Lisa Simon, Partner and Head of Residential Lettings, offers a practical view on residential letting issues currently in the news.

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The start of April marked the first phase of new restrictions on tax relief for buy-to-let investors on residential property.

Under the new measures, first outlined by the Chancellor in the Summer Budget of 2015, tax relief on mortgage interest has been reduced to the basic rate of income tax.

While some buy-to-let investors feel that the revisions lack clarity, the change means that finance costs such as mortgage interest or interest on loans to buy furnishings will no longer be deductible in full to work out taxable property profits.

The restrictions operate by disallowing finance costs when calculating the taxable rental profit, and then introducing a tax credit equal to 20 per cent of the disallowed costs.

Phased in over four years, the full restrictions will not be felt until the tax year 2020/21, allowing a short period for investors to adjust. 

For 2017/18, investors will receive full relief on 75 per cent of mortgage interest, as per the old system, with the remaining 25 per cent subject to 20 per cent basic tax relief. For 2018/19, there will be a 50 per cent finance costs deduction and 50 per cent given as a basic tax reduction; for 2019/20 there will be a 25 per cent finance costs deduction and 75 per cent as a basic tax reduction, and from 2020 all interest will be restricted to 20 per cent relief.

Described as one of the most significant changes to the buy-to-let market in decades, the Chartered Institute of Taxation [CIOT] is urging landlords who no longer benefit from the relief against selling off portfolios, and instead to assess their options once the full restrictions are implemented in four years’ time. 

While many individual residential investors are still unclear about whether they are affected by the change, CIOT is urging all parties to exercise caution before assuming that they are exempt.

For any landlords who are unsure, please do contact your local Carter Jonas office, who can assist with any queries or put you in touch with a tax advisor.

Airbnb is a phenomenon of our age and, in January of this year, it was reported that over 4million people in London had used the service since launch in 2008. As the go-to website – or app – for a host of travellers, Airbnb provides a convenient solution for those seeking an alternative to a traditional hotel room.

In recent years, its ease of use has seen Airbnb broaden its reach beyond the hospitality sector and into the lettings market, and while this might seem like an optimum solution for short-term tenancies, it is also proving to be a challenge that the industry is yet to navigate.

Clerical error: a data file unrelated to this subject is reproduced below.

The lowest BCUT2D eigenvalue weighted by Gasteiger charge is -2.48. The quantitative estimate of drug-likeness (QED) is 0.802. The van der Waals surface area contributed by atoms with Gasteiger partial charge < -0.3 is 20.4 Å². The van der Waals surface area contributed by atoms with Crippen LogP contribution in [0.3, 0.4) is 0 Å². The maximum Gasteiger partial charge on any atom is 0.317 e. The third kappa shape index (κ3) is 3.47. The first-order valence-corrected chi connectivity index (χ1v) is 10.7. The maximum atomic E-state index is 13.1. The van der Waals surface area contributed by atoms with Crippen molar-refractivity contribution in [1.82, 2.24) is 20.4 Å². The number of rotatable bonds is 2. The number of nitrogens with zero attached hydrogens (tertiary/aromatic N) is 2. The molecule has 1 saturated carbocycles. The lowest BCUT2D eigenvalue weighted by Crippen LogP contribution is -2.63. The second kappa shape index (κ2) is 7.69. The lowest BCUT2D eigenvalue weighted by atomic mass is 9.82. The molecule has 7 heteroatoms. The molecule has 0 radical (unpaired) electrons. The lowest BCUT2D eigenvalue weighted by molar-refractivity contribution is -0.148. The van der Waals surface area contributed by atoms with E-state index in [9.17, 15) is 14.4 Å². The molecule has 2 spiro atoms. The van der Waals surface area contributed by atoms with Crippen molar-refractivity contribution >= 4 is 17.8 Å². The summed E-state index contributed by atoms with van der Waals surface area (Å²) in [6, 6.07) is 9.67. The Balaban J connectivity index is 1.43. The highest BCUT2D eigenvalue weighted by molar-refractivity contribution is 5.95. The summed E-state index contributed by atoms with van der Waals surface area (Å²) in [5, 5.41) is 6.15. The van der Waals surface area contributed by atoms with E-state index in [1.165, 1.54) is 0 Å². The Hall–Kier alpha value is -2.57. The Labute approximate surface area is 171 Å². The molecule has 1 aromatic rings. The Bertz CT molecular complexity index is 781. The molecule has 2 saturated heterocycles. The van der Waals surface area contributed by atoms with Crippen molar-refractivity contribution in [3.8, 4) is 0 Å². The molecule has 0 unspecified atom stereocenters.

A primary hurdle that has arisen for landlords is around subletting, and a growing number of landlords are launching possession proceedings against tenants who have sublet their property via sites such as Airbnb, without the requisite permissions. Tenants who do this without consent risk eviction for a breach of their assured shorthold tenancy agreement – but for some, this is a risk they are willing to take.

At the same time, if the rent is paid in full and on time, some landlords might be inclined to turn a blind eye to the practice. However, it is worth remembering that while it is an ARLA Property mark standard to vet tenants at the start of a contract with full references and credit checks, tenants are unlikely to do this on behalf of landlords for subtenants, creating risks for all parties.

Furthermore, while the tenant signing the contract might show up well on paper, they could be subletting to just about anybody, with no verification of their credentials whatsoever.

It goes without saying that in not knowing who precisely is occupying a property can be disastrous for landlords, with unpaid rent, bills and damage to a property.

As such, we do urge landlords to ensure that they enter into an up-to-date contract with their tenants, which legislates against subletting under any circumstances. This is a clause inbuilt to every Carter Jonas contract, but for independent landlords who operate without an agency, it is worth checking the wording of all tenancy agreements.

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Lisa Simon
MARLA
Partner - Head of Residential Division
0207 518 3234 email me about Lisa
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Lisa Simon heads up our Residential Division, which includes sales, new homes, lettings and property management across our National network. She joined Carter Jonas in 2011. Her twenty years plus experience has been largely in London and the Home Counties working with Landlords and Tenants. Lisa oversees the day to day running of our residential branches and acts as a key contact for some of our portfolio clients. She also runs our corporate services department liaising and promoting our properties to companies and their relocation agents. Lisa resides in West London with her husband and two daughters.

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